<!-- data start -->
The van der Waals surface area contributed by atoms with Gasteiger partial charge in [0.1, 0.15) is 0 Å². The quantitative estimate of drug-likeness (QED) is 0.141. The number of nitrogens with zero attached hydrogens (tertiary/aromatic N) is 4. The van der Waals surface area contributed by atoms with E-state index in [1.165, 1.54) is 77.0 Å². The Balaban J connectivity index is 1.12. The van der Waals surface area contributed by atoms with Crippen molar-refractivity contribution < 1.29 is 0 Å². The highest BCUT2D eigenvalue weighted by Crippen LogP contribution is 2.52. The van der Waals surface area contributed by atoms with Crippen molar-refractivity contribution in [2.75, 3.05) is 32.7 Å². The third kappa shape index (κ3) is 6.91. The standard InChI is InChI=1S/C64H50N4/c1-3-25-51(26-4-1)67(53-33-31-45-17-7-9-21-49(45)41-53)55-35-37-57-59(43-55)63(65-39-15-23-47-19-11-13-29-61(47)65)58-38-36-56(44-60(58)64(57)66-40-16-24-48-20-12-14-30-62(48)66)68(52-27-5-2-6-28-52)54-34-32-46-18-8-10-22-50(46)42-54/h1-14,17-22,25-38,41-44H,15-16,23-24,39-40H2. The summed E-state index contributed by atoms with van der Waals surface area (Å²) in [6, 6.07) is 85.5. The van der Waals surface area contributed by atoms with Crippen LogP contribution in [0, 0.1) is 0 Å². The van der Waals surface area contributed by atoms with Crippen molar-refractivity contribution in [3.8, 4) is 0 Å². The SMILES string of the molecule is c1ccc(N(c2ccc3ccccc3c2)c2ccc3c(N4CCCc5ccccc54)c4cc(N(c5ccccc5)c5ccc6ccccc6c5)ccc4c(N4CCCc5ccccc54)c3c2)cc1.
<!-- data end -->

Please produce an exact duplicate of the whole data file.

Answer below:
The van der Waals surface area contributed by atoms with Gasteiger partial charge in [0.1, 0.15) is 0 Å². The quantitative estimate of drug-likeness (QED) is 0.141. The number of nitrogens with zero attached hydrogens (tertiary/aromatic N) is 4. The van der Waals surface area contributed by atoms with E-state index in [1.165, 1.54) is 77.0 Å². The Balaban J connectivity index is 1.12. The van der Waals surface area contributed by atoms with Crippen molar-refractivity contribution < 1.29 is 0 Å². The highest BCUT2D eigenvalue weighted by Crippen LogP contribution is 2.52. The van der Waals surface area contributed by atoms with Crippen molar-refractivity contribution in [2.75, 3.05) is 32.7 Å². The third kappa shape index (κ3) is 6.91. The standard InChI is InChI=1S/C64H50N4/c1-3-25-51(26-4-1)67(53-33-31-45-17-7-9-21-49(45)41-53)55-35-37-57-59(43-55)63(65-39-15-23-47-19-11-13-29-61(47)65)58-38-36-56(44-60(58)64(57)66-40-16-24-48-20-12-14-30-62(48)66)68(52-27-5-2-6-28-52)54-34-32-46-18-8-10-22-50(46)42-54/h1-14,17-22,25-38,41-44H,15-16,23-24,39-40H2. The summed E-state index contributed by atoms with van der Waals surface area (Å²) in [6, 6.07) is 85.5. The van der Waals surface area contributed by atoms with Crippen LogP contribution in [0, 0.1) is 0 Å². The van der Waals surface area contributed by atoms with Crippen molar-refractivity contribution in [3.8, 4) is 0 Å². The SMILES string of the molecule is c1ccc(N(c2ccc3ccccc3c2)c2ccc3c(N4CCCc5ccccc54)c4cc(N(c5ccccc5)c5ccc6ccccc6c5)ccc4c(N4CCCc5ccccc54)c3c2)cc1.